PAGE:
Sunday, 11 October 2009

attracting caterpillars to Brussels sprouts

Brussels sprouts are overwintering members of the brassica (cabbage) family.

They like good fertile soil and firm ground.

They will grow on through the autumn and then produce their 'sprouts' (compact tiny cabbages with a spicy flavour) around time for Christmas dinner.

Our mistake in the past has been to plant the young plants into insufficiently firm ground. The result has been leggy plants with loose, open 'sprouts' that feed the caterpillars of large white butterflies in the summer and hens in the winter!

So, this year, I decided to make some changes. I gave the earth a good stamping before planting. And
I also broadcast trefoil seed beneath the little transplants.

The trefoil does three things:

  1. as a legume, it will increase the soil's fertility and this will benefit the Brussels plants
  2. it is also claimed that an understory of green foliage reduces the contrast between the normally brown earth and green leaves of the Brussels plants, reducing the ability of pests to find the Brussels with consequent reduced damage by insects.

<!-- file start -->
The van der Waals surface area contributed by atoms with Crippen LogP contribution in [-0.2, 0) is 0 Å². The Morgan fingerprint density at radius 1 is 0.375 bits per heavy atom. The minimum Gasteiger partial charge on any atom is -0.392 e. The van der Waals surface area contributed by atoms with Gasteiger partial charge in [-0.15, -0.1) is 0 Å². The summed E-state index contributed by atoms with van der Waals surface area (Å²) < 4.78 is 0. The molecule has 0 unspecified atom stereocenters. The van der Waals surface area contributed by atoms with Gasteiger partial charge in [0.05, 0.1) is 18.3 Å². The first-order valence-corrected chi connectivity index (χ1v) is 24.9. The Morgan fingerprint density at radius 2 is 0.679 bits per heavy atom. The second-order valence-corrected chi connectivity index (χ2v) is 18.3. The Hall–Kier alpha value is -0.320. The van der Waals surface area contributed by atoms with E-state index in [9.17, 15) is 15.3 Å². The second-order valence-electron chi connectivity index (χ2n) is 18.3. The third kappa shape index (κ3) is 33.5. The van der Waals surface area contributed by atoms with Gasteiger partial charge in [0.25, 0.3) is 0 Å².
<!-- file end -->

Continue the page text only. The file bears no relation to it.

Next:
3. trefoil is the larval food plant of the common blue butterfly. By using trefoil, we may have persuaded a common blue butterfly passing earlier in the season to lay some eggs.
I know that it may seem perverse to complain about the caterpillars of one butterfly species whilst actively trying to attract the caterpillars of another species to come and feast. But my mission is to make my plot as productive for me as possible whilst making it as attractive to wildlife as I can. Common Blues will not harm my Brussels and I might just play a small part in helping one of our prettiest little insects.

Whatever happens I hope that my Brussels will benefit!

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